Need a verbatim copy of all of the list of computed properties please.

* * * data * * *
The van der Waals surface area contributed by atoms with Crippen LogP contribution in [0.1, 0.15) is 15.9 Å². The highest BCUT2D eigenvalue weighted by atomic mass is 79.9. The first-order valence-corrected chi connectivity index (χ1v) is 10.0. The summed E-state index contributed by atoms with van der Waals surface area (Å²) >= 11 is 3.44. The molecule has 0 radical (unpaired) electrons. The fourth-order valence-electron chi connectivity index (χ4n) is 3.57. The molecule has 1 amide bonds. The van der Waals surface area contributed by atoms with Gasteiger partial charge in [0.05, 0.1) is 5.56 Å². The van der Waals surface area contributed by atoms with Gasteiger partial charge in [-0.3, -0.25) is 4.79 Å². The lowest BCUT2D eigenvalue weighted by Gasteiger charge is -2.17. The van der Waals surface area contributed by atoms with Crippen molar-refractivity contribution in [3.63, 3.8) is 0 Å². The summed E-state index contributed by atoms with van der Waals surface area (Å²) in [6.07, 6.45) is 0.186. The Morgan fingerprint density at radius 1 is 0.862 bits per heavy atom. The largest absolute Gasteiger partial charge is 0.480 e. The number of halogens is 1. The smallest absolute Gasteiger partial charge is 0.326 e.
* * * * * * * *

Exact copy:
The van der Waals surface area contributed by atoms with Crippen LogP contribution in [0.1, 0.15) is 15.9 Å². The highest BCUT2D eigenvalue weighted by atomic mass is 79.9. The first-order valence-corrected chi connectivity index (χ1v) is 10.0. The summed E-state index contributed by atoms with van der Waals surface area (Å²) >= 11 is 3.44. The molecule has 0 radical (unpaired) electrons. The fourth-order valence-electron chi connectivity index (χ4n) is 3.57. The molecule has 1 amide bonds. The van der Waals surface area contributed by atoms with Gasteiger partial charge in [0.05, 0.1) is 5.56 Å². The van der Waals surface area contributed by atoms with Gasteiger partial charge in [-0.3, -0.25) is 4.79 Å². The lowest BCUT2D eigenvalue weighted by Gasteiger charge is -2.17. The van der Waals surface area contributed by atoms with Crippen molar-refractivity contribution in [3.63, 3.8) is 0 Å². The summed E-state index contributed by atoms with van der Waals surface area (Å²) in [6.07, 6.45) is 0.186. The Morgan fingerprint density at radius 1 is 0.862 bits per heavy atom. The largest absolute Gasteiger partial charge is 0.480 e. The number of halogens is 1. The smallest absolute Gasteiger partial charge is 0.326 e.